Commentary: Learning to follow your heart

I've heard it said that people won't change until they hurt enough that they have to. Based upon a recent experience, I believe this statement to be true.

Late last year, I experienced intermittent feelings of discomfort in the center of my chest. My dad had a heart attack when he was about my age, so I felt that these new sensations deserved some due diligence on my part.

After all, why have medical insurance if you never use it?

My doctor put me through every test imaginable. He punctured my veins with a sharp needle and drew blood. His nurse attached various wires to my rib cage and took electronic readings. My lungs were examined and I was provided a nifty instrument for inhaling steroids. When all of those experiments failed to produce any solid findings, he tormented me on a moving treadmill.

As my doctor and I worked through the results of our investigation, I simultaneously began to evaluate where I was investing my time.

One of my priorities in 2013 involved my participation on an international leadership team. I love helping catalyze global movement. The perks, which included air travel, nice hotels, new friendships and stimulating board room conversations, weren't bad either.

However, when I evaluated my overall experience, I recognized that my "return on investment" was poor. So with careful deliberation, I resigned.

My health saga helped me realize that Costa Mesa has my heart and I want to spend more time and energy loving her people.

To love a city strategically, encompasses many factors. One of those factors involves having a clear purpose.

A clear purpose drives action. Did you know that on the west side of town, Iglesia Harbor Church has the clear purpose of being a church "for" the city not just "in" the city?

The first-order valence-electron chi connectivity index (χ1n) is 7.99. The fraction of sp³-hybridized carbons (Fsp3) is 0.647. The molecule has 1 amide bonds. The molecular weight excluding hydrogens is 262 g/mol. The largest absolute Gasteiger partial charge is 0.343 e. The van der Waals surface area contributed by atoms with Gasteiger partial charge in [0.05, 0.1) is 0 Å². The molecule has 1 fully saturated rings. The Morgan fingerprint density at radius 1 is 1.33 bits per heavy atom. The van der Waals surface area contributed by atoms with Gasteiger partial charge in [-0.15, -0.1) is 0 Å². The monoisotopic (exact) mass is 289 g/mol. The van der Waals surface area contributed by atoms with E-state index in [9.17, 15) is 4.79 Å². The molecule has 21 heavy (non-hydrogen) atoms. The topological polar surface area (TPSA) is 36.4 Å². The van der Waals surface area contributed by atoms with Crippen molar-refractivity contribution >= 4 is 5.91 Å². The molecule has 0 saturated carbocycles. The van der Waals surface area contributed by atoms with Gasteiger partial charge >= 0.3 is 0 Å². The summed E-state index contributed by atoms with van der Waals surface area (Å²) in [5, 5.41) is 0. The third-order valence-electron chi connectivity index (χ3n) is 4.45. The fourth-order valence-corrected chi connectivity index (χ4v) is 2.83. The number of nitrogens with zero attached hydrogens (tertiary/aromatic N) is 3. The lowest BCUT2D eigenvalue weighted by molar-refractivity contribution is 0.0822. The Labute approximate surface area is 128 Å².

During the academic school year, 50 to 70 children descend upon its campus to receive mentoring — all for free. Monday through Friday, from 3 to 5 p.m., Olga Parra champions her Wilson Street Learning Center staff to invest in the next generation of doctors, school teachers, firemen, chief executives, plumbers and maybe even pastors.

Friends, this is good stuff!

A clear purpose fosters teamwork. Back in August 2013, I invited Fred Navarro, our Newport-Mesa Unified School District superintendent, to join me on a Sunday morning. As a pastor, I want Palm Harvest Church attenders to be knowledgeable of our civic leaders, so I periodically arrange for these civic servants to join us for an informal interview. I have observed that most of these gifted leaders have families, are normal people and readily welcome encouragement, love and prayers.

Following that worship service, which is held on the IHC campus, I introduced Fred to Pastor Chris and Olga Parra, so that he could hear more about their neighborhood learning center. Not surprisingly, Fred was interested.

In the weeks that followed, school administrators visited the center to better determine how together we might enhance the education of our Newport-Mesa children. With the behind-the-scenes activity of Ed Fawcett, our Costa Mesa Chamber of Commerce president, classroom computers now nurture creative learning.

Here is my point: God has entrusted resources and talents to each one of us. And when we pool them, with a clear purpose, lives are positively impacted.

It is time for a heart check. Will you, in 2014, roll up your sleeves and invest more of yourself into those who call Costa Mesa home?

I pray that you will.

MIKE DECKER is the lead pastor of Palm Harvest Church on the Westside of Costa Mesa and a chaplain with the Costa Mesa Police Department.

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